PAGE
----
Most cheap turntables sound cheap -- they're rumbly, thin and distorted -- but the U-Turn Orbit Basic suffers no such faults. Before the $179 Orbit's debut, audiophile turntable prices started at around $400. And while used turntables might be a way to get into vinyl for less, turntables are rather delicate devices, so used buys can be risky. If you're ready to take the plunge and explore new vinyl frontiers, you need a decent turntable to hear what the fuss is all about. The Orbit Basic will take you there.
I first heard about the Orbit when it was alate last year, and now it's a reality. As promised, the Orbit is made near Boston with mostly US-made parts (only the motor, phono cartridge, and a few small plastic molded parts are sourced overseas). The tonearm is a completely proprietary design, a feat few audiophile turntable manufacturers, even ones that make more expensive designs, pull off. The turntable and tonearm were designed by U-Turn's Bob Hertig. In addition, each turntable undergoes a 15-point quality control regimen, and each one is listened to by a U-Turn technician. U-Turn might be a newborn audio company, but that old school approach to getting things right is impressive.
Build quality is excellent for an entry-level 'table, all the parts fit nicely, and a clear plastic dust cover is standard. Some turntables are a hassle to setup, but the Orbit is a snap. Just place the platter on the turntable spindle, put the belt around the motor pulley and platter, hook up the included cable to your receiver or phono preamp (I used a NAD PP 2i, full review to come), and you're good to go. The whole operation took just a few minutes.
The Orbit's budgetary constraints show up in the lack of a tonearm cueing lift lever, you have to pick up the tonearm by grabbing the finger lift on the tonearm's head shell (U-Turn is developing an add-on cueing device that will be sold separately for around $40). Second, there's no calibration for applying stylus pressure when you change phono cartridges, but the stylus force is preset at the factory for the included Audio-Technica CN5625AL cartridge. So if you want to change or upgrade cartridges you'll need to buy an inexpensive gauge to properly set the stylus pressure.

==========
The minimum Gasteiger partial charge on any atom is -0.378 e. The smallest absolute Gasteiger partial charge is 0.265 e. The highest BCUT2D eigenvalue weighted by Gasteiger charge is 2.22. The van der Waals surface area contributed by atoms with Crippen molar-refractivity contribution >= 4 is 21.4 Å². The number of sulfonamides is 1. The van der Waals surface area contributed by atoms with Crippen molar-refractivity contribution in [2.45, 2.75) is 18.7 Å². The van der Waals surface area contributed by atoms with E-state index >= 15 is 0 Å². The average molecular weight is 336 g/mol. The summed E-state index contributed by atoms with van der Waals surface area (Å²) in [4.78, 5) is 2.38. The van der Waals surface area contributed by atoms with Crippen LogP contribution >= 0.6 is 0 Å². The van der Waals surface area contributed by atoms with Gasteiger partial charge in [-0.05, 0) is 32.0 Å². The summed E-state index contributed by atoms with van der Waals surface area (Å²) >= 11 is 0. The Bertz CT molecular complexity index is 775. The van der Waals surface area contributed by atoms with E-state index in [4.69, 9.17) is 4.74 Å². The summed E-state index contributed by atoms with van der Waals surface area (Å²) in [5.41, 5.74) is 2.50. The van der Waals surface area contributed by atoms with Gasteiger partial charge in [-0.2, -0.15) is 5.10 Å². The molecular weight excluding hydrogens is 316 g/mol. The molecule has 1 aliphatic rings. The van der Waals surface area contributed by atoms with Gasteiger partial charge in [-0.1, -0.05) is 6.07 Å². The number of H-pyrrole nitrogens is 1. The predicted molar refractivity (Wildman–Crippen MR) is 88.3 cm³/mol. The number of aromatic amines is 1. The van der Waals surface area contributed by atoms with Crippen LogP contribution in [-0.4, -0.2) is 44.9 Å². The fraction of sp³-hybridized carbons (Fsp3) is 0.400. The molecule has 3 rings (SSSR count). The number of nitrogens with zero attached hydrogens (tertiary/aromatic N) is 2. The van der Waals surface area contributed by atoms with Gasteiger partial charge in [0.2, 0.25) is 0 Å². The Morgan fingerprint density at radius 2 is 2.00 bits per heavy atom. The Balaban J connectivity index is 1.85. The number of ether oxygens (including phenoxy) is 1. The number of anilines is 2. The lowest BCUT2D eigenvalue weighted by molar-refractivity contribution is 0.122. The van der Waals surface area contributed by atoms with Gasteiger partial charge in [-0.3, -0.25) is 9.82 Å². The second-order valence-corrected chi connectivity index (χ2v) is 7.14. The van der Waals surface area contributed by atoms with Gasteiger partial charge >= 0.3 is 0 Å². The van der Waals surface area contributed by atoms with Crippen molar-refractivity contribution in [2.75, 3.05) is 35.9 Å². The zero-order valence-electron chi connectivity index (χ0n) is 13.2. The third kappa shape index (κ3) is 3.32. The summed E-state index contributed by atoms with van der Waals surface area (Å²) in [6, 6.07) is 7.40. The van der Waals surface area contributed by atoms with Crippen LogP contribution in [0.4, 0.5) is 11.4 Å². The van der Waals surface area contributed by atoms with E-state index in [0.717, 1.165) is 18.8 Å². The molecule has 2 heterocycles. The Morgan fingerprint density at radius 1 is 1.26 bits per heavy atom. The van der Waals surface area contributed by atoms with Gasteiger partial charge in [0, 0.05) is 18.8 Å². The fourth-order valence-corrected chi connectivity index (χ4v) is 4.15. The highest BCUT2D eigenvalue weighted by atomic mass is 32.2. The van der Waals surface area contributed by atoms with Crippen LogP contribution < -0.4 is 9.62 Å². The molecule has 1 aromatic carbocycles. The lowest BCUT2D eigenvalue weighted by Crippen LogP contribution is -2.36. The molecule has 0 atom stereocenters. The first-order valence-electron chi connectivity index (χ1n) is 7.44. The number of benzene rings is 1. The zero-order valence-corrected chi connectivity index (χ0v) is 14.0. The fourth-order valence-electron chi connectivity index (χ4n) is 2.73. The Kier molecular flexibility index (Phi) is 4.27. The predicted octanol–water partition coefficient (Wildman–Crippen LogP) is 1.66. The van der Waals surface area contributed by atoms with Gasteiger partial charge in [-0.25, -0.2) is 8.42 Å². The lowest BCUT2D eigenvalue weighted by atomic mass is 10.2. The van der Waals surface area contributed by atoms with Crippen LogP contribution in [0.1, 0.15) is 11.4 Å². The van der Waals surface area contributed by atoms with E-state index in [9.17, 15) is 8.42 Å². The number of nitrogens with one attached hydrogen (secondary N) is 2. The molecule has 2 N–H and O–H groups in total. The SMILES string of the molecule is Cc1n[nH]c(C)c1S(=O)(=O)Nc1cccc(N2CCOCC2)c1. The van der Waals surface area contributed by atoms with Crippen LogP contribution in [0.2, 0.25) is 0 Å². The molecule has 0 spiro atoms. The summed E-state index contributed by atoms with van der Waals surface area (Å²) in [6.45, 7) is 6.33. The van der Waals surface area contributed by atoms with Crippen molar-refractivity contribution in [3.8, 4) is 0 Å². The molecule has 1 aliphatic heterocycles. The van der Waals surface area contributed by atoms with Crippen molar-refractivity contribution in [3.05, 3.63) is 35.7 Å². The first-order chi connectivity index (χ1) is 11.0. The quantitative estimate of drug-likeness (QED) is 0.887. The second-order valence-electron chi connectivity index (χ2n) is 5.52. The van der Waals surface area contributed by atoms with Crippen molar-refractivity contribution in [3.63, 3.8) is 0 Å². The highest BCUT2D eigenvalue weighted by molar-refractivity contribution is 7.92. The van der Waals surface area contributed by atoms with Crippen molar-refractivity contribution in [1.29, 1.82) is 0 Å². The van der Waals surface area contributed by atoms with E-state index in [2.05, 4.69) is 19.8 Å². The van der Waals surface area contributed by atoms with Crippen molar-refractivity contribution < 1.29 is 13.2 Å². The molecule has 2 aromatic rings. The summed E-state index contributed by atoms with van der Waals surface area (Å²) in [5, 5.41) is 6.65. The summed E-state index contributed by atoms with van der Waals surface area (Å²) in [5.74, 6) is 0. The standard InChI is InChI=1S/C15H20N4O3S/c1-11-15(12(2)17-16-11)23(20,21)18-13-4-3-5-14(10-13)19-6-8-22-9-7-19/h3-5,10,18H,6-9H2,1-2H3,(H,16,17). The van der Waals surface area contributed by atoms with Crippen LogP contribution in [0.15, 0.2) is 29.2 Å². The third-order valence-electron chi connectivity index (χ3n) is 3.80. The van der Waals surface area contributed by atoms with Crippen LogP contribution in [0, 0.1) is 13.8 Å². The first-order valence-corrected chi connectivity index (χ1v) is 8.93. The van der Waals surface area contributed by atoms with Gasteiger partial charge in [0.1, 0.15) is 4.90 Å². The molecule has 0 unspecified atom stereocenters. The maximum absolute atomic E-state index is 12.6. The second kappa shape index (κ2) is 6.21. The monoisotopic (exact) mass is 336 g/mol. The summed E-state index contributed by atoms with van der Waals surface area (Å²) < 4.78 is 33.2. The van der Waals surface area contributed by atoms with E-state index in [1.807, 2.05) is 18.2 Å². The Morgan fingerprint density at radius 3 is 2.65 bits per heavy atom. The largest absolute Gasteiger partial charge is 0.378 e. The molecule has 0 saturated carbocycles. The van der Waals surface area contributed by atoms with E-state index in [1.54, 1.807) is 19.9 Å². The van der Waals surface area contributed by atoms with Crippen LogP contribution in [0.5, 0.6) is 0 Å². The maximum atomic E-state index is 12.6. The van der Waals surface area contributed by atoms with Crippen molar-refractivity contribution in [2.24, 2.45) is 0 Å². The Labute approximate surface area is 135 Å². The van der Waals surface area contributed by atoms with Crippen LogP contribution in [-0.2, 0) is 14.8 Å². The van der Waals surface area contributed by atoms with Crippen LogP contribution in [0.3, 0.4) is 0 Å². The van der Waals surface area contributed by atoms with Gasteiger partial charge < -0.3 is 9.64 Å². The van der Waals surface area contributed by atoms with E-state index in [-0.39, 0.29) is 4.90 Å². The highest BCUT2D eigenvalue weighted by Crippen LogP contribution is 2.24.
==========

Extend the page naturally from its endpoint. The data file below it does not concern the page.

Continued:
I reviewed the all-black $179 Orbit Basic, the $279 Orbit Plus is much the same but features an acrylic platter instead of the Basic's medium-density fiberboard platter, and an upgraded Audio-Technica AT95E phono cartridge. The Plus version is available with black, blue, or green bases, other colors are in the works. UPS shipping in the US runs around $20, and U-Turn is also selling turntables to Canadian customers.
My old LPs sounded sweet and very "analog-like," which is to say rich, warm and inviting. Play a great audiophile LP, like Patricia Barber's newly remastered "Companion," and you'll hear a sound that goes beyond the high-resolution downloads. I'm defining "best" as more lifelike, and because of that the music draws you in more completely than digital formats ever do. That's vinyl's big advantage -- it's harder to ignore the music and multitask with a turntable. Yes, you have to go over and change the LP every twenty minutes, and figure out what you're going to play next. That's a plus, you're involved with music on a different level when you actively participate in what you're listening to.
With the Orbit Basic turntable, U-Turn Audio has succeeded beyond my wildest dreams; their very first attempt is a knockout! Sure, $450 turntables from Rega and Pro-Ject sound better, clearer and more transparent, but for $179 the Orbit Basic is a terrific way to discover why some audiophiles still prefer analog over digital sound. One other nice thing about the Orbit and other turntables is,you can always improve the sound by upgrading to a better phono cartridge, and that can make a huge difference.
I review the Rega RP1 turntable here.